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Governor’s attorneys say prosecutors misled grand jurors about the law

Missouri Gov. Eric Greitens speaks with reporters in the Missouri Governor's Mansion on Thursday, Feb. 8, 2018.
File photo | Erin Achenbach I St. Louis Public Radio
Attorneys for Gov. Eric Greitens, pictured here speaking to reporters in February, want a judge to dismiss the charges against their client because prosecutors gave the grand jury bad information about the law.

Attorneys for Gov. Eric Greitens are again asking a judge to throw out the felony invasion of privacy charge against their client, saying grand jurors heard no evidence that he had committed a crime.

“In answering a grand juror’s concern about the lack of a photograph, Assistant Circuit Attorney Robert Steele, whether intentional or not, flagrantly misstated the applicable law — misleading the entire grand jury as to the essential elements of the crime on which it was asked to vote,” defense attorney James Martin wrote in a motion to dismiss filed late Monday. For that reason, he said, the charges should be dismissed.

Greitens pleaded not guilty in February to the charge for allegedly taking a semi-nude photo of his then-mistress. In order to get an indictment, said Washington University law professor Peter Joy, prosecutors would needed to have presented “some evidence” of each element of the crime — a nude or semi-nude photo taken of a person without their consent, in a place where they have an expectation of privacy. That photo would then have had to be transmitted in a way that it could be accessed by a computer.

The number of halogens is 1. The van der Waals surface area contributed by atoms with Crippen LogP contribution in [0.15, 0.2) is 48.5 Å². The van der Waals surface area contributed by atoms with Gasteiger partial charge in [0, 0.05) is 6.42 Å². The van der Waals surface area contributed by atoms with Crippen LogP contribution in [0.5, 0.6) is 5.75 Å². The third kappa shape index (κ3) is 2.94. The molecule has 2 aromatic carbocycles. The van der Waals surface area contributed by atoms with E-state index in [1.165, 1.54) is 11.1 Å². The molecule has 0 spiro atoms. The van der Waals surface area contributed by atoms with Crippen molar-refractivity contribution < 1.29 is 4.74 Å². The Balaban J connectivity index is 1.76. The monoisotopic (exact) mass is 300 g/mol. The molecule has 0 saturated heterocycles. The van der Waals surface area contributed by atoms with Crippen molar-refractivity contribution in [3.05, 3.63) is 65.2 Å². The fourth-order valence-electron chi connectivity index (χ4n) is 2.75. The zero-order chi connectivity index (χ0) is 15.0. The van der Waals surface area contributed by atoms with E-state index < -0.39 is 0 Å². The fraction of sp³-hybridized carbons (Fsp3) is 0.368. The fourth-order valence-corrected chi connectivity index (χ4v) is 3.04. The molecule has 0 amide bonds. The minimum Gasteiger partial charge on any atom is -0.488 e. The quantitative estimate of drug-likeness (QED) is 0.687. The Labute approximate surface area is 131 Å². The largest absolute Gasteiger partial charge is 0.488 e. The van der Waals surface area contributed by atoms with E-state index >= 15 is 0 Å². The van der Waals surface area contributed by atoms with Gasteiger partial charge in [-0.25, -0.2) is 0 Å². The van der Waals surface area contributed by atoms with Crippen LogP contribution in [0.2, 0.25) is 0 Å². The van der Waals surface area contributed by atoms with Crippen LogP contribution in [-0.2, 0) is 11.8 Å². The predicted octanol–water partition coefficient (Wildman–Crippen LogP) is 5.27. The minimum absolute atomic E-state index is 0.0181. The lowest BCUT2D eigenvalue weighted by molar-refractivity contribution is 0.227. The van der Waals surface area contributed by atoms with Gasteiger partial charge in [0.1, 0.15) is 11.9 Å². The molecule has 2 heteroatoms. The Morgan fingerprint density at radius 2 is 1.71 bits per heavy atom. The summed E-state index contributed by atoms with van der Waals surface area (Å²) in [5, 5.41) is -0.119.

Though prosecutors admit they do not yet have the photo in question, Joy said it wouldn’t have been necessary to bring charges. The woman’s testimony would have been enough.

“I think it is unusual if all we have is someone saying, ‘I think there is [a photo]’” he said. “Just saying 'I think there is' might make the probable cause, but is not going to make beyond a reasonable doubt,” which is the level of proof needed for a conviction.

But defense attorneys said Steele gave the grand jury several pieces of incorrect information. First, they said, Steele led grand jurors to believe that a nude photo being taken without someone’s permission is the same thing as the person having an expectation of privacy. Second, they said, he told the grand jury that it doesn’t matter what Greitens did with the photo when state law requires that it be transmitted.

“To instruct the grand jury that what a defendant did with the alleged photo is irrelevant is even more egregious when the prosecution fails to present any evidence whatsoever of an actual transmission, (let alone of an actual picture),” Martin wrote.

In court on Monday, the circuit attorney’s chief trial assistant, Robert Dierker, called the allegations in the motion “patently without merit.” Prosecutors had no further comment on the motion, which St. Louis circuit judge Rex Burlison will hear on Monday.

Speedy trial

Also on Monday, defense attorneys filed the expected motion to move the trial to the first week in April. They want to have it done by the April 9 deadline the special House committee investigating Greitens has set to complete its report.

“Resolution of the pending indictment before the issuance of any report by the Committee would be significantly influential in the conclusions reached by the committee,” Martin wrote.

In requesting that Burlison hear the case instead of a jury, he wrote, “defense counsel is well aware that obtaining a proper jury pool for an April trial would be extremely difficult,” especially given the publicity surrounding the trial.

A spokeswoman for the circuit attorney called the request for an earlier trial date “ridiculous,” saying the case is already on an expedited schedule. Prosecutors had originally asked for the trial to start in the fall.

Follow Rachel on Twitter: @rlippmann

Have questions about the Greitens indictment? Ask them here.


Rachel is the justice correspondent at St. Louis Public Radio.